What xwOBA does that BABIP doesn’t is account for dingers. Home runs aren’t counted as balls in play, but xwOBA, which is based on how hard and at what angle balls are hit, factors in “cheap” homers and balls that would be homers at other parks but not at AT&T. The latter is accounted for in BABIP, but xwOBA weighs it more heavily.

You could have guessed this from watching this team play one game, but the Giants don’t have anyone that’s vastly outperforming what they’re capable of. They don’t have a Tim Tebow putting up decent numbers despite a .450 BABIP and a 40% strikeout rate. If anything, the main bats in the lineup should be better.

However, the outfielders not named Andrew McCutchen are performing about as expected, which is to say, below average. Even Gorkys Hernandez, who has been far more effective at the plate this year, has been a tick below average.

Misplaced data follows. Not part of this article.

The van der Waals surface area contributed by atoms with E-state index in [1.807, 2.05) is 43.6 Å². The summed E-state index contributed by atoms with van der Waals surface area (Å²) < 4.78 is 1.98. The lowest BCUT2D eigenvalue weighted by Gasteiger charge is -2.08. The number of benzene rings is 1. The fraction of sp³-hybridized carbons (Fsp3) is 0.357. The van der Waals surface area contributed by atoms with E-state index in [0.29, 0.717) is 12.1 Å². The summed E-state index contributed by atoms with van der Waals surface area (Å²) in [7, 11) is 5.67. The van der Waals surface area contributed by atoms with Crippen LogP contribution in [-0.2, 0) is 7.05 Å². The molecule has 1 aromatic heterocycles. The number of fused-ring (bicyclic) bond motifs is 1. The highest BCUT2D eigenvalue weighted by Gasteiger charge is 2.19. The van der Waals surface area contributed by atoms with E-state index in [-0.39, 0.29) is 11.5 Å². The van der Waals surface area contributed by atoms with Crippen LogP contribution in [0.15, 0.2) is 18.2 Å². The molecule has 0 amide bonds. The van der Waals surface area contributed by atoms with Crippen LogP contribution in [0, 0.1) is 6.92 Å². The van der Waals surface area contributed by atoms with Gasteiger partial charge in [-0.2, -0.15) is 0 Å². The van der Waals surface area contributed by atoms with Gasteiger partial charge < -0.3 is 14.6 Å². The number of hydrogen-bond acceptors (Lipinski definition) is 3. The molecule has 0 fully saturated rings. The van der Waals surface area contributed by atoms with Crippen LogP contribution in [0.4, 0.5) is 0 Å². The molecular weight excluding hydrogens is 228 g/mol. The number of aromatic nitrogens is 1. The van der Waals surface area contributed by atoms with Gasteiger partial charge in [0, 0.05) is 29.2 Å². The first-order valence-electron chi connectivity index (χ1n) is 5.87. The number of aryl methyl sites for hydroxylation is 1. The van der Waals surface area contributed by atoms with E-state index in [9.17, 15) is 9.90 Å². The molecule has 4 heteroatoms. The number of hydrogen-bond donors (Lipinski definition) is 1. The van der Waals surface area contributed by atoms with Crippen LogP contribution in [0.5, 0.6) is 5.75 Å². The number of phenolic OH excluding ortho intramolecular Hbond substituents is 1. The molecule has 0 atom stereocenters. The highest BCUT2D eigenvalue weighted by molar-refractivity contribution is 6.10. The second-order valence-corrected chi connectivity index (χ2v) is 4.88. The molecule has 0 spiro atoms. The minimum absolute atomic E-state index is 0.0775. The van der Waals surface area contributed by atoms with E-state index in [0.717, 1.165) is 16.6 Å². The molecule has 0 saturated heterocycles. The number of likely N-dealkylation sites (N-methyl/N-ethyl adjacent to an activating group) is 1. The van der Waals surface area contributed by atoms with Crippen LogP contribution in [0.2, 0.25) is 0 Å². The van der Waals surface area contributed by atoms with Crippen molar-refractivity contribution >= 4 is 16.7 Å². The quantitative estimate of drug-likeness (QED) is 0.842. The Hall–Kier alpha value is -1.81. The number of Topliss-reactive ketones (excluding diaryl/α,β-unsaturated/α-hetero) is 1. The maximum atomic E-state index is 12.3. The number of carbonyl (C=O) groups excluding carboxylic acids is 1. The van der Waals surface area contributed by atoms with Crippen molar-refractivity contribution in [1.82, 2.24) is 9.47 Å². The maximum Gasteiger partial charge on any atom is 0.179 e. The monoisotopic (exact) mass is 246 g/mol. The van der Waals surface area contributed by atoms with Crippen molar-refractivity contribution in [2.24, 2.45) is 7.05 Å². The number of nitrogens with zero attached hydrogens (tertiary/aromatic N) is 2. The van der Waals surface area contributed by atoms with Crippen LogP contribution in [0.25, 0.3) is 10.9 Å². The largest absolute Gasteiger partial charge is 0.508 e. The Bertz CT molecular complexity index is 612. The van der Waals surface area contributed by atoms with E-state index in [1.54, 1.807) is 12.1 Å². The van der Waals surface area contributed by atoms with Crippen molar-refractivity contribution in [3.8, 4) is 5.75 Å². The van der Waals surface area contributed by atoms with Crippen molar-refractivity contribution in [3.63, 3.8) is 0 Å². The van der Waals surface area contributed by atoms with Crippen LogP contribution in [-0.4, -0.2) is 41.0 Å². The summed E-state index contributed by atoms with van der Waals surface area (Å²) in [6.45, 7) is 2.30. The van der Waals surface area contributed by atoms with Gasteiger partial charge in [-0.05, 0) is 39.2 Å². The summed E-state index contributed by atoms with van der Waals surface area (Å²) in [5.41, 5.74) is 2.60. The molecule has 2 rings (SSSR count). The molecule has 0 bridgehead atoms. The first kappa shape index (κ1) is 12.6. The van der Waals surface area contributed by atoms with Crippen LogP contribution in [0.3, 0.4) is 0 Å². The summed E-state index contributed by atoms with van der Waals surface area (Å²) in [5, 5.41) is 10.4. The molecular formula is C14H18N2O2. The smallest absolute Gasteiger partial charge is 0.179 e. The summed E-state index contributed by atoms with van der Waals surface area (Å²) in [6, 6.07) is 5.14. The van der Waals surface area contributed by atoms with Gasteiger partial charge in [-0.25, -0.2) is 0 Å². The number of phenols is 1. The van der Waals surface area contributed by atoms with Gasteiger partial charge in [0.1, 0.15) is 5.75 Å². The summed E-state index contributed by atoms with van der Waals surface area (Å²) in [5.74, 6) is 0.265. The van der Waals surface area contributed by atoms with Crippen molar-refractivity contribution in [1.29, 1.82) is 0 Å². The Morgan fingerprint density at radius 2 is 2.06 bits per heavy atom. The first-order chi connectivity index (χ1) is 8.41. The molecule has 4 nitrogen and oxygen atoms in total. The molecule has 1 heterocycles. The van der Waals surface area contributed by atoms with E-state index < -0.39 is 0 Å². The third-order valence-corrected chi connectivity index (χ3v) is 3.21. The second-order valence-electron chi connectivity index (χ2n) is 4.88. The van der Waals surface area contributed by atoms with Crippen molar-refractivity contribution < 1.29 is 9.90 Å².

The Lucky Ones

Alen Hanson

On my bedroom wall there hangs a X-Files poster reading, “I want to believe,” but instead of a UFO, it’s Alen Hanson ripping doubles and swatting dingers. I’m cautious after getting burned by Jae-gyun Hwang last year. After watching him hit a homer in his first game, I must have listened to his walk-up music six or seven times in a row. But then he didn’t do anything after that, and I listened to a bunch of K-pop for nothing except the sheer joy K-pop brings.

I will listen to arguments that he’s been unlucky because of his injury. However, Hanson has the largest positive wOBA-xwOBA and he’s been mostly terrible prior to his time with the Giants. His BABIP is low, and he’s played for about as long as I’ve been writing for McCovey Chronicles, so I can’t say for sure this is all a mirage. It might be a mirage though.

Pablo Sandoval